Vital People: Kids Klub lunch program helps feed hungry students

Vital People: Kids Klub lunch program helps feed hungry students

The team at Kids Klub is busy packing food totes for Greater Victoria schools.

“The demand has just increased so much because of COVID and prices and food has gone up so much that they just can’t afford to feed the children anymore and children aren’t going to learn if they don’t have some food in their stomach,” says Kids Klub Brown Bag Lunch coordinator Deb Halliday.

The brown bag lunch program was started in 2000, after Kids Klub noticed kids were coming to their programs without lunches.

“About 500 kids a day go through one of our programs and schools were contacting us identifying kids coming to school without lunch so we want to support families,” explains Vancouver Island Kids Klub executive director Michelle Zielinski. “That’s our organization’s mandate.”

The program, which is run on grants and donations, now serves up around 750 healthy lunches a week.

“Oh it’s an amazing program,” says Royal Oak Middle School principal Karen MacEwan. “There’s always families in our communities that struggle and we feel at school, that this is one way we can help our families come to school and know their kids are getting a healthy lunch.”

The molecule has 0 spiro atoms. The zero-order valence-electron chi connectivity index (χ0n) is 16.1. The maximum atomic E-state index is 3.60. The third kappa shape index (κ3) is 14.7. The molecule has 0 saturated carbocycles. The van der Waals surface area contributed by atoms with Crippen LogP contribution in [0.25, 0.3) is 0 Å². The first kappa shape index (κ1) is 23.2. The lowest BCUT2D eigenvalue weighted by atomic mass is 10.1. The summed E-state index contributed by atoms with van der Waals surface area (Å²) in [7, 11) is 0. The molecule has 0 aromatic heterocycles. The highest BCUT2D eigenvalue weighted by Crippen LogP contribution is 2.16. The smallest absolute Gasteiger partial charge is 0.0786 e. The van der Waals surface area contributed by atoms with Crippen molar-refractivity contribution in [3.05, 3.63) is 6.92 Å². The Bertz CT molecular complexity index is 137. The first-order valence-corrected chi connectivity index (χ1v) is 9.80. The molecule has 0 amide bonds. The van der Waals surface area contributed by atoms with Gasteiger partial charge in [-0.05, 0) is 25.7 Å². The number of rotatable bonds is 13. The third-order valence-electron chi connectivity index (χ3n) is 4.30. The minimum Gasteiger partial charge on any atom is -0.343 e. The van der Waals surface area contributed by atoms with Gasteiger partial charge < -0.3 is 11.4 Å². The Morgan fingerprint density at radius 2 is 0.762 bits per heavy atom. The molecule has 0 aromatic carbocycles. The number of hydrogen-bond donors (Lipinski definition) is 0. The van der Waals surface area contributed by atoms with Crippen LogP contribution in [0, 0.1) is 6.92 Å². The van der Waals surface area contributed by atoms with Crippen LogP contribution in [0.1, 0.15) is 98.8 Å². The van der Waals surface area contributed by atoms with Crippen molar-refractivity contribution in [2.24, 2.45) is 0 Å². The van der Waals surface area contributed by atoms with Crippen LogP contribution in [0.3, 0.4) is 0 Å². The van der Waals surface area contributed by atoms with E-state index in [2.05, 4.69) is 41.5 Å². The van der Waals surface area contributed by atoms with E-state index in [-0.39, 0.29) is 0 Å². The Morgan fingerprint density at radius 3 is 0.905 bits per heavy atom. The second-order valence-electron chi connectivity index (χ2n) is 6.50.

Thirteen schools—from Victoria to Sooke—are currently part of the program. But demand is so high, several other schools are on a waitlist for help.

“I wish we could help everybody, it would be nice to have food for everybody, and some schools have a high demand,” says Halliday. “We’ve got schools on the wait list that are 25 children a day and that’s a lot of hungry children.”

All the donations go directly towards buying food so an increase in donations, along with getting volunteers to help pack bins, would be needed to expand to more schools.

“We can’t do any more than we’re doing right now, well,” adds Zielinski. “We’re looking at ways to increase what we can do because we really want to continue to meet the need of the community.”

Zielinski is hopeful that as more people hear about the program, they’ll want to help.

“When people hear there are kids going to school without lunches they’re often really surprised,” Zielinski says. “So hopefully this brings awareness that there are people really struggling in the community.”

For Halliday, who has been a part of the lunch program for the last decade, knowing that they’re making a difference is incredibly rewarding.

“I’m really happy to do that,” Halliday says. “Doing your part to help the community in any way we can.”

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